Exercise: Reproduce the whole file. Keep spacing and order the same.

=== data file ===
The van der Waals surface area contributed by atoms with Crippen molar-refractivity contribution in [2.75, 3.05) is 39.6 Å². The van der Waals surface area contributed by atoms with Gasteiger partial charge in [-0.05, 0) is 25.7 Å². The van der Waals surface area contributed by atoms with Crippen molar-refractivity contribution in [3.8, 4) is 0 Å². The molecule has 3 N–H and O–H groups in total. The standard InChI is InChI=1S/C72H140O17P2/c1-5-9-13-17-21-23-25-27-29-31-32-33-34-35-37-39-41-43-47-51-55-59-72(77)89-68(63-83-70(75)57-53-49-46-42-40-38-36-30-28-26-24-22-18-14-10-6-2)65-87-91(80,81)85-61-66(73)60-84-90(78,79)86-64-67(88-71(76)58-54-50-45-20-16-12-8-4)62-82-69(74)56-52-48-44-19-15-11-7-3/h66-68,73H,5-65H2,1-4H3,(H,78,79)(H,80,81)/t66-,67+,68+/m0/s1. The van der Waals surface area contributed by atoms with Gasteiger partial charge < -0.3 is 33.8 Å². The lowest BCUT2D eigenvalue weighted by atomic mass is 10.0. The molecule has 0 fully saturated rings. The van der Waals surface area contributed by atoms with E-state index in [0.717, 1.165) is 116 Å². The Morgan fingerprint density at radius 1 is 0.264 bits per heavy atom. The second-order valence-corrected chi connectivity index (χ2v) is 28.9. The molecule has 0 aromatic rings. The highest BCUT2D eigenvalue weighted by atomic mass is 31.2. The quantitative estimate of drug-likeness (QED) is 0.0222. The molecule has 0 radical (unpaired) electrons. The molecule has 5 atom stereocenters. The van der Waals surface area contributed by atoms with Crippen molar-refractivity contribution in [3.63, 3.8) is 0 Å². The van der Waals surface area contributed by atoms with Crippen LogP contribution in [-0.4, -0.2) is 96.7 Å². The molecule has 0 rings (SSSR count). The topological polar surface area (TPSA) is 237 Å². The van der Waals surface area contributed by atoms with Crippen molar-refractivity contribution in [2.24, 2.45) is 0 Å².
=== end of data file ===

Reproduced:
The van der Waals surface area contributed by atoms with Crippen molar-refractivity contribution in [2.75, 3.05) is 39.6 Å². The van der Waals surface area contributed by atoms with Gasteiger partial charge in [-0.05, 0) is 25.7 Å². The van der Waals surface area contributed by atoms with Crippen molar-refractivity contribution in [3.8, 4) is 0 Å². The molecule has 3 N–H and O–H groups in total. The standard InChI is InChI=1S/C72H140O17P2/c1-5-9-13-17-21-23-25-27-29-31-32-33-34-35-37-39-41-43-47-51-55-59-72(77)89-68(63-83-70(75)57-53-49-46-42-40-38-36-30-28-26-24-22-18-14-10-6-2)65-87-91(80,81)85-61-66(73)60-84-90(78,79)86-64-67(88-71(76)58-54-50-45-20-16-12-8-4)62-82-69(74)56-52-48-44-19-15-11-7-3/h66-68,73H,5-65H2,1-4H3,(H,78,79)(H,80,81)/t66-,67+,68+/m0/s1. The van der Waals surface area contributed by atoms with Gasteiger partial charge < -0.3 is 33.8 Å². The lowest BCUT2D eigenvalue weighted by atomic mass is 10.0. The molecule has 0 fully saturated rings. The van der Waals surface area contributed by atoms with E-state index in [0.717, 1.165) is 116 Å². The Morgan fingerprint density at radius 1 is 0.264 bits per heavy atom. The second-order valence-corrected chi connectivity index (χ2v) is 28.9. The molecule has 0 aromatic rings. The highest BCUT2D eigenvalue weighted by atomic mass is 31.2. The quantitative estimate of drug-likeness (QED) is 0.0222. The molecule has 0 radical (unpaired) electrons. The molecule has 5 atom stereocenters. The van der Waals surface area contributed by atoms with Crippen molar-refractivity contribution in [3.63, 3.8) is 0 Å². The van der Waals surface area contributed by atoms with Crippen LogP contribution in [-0.4, -0.2) is 96.7 Å². The molecule has 0 rings (SSSR count). The topological polar surface area (TPSA) is 237 Å². The van der Waals surface area contributed by atoms with Crippen molar-refractivity contribution in [2.24, 2.45) is 0 Å².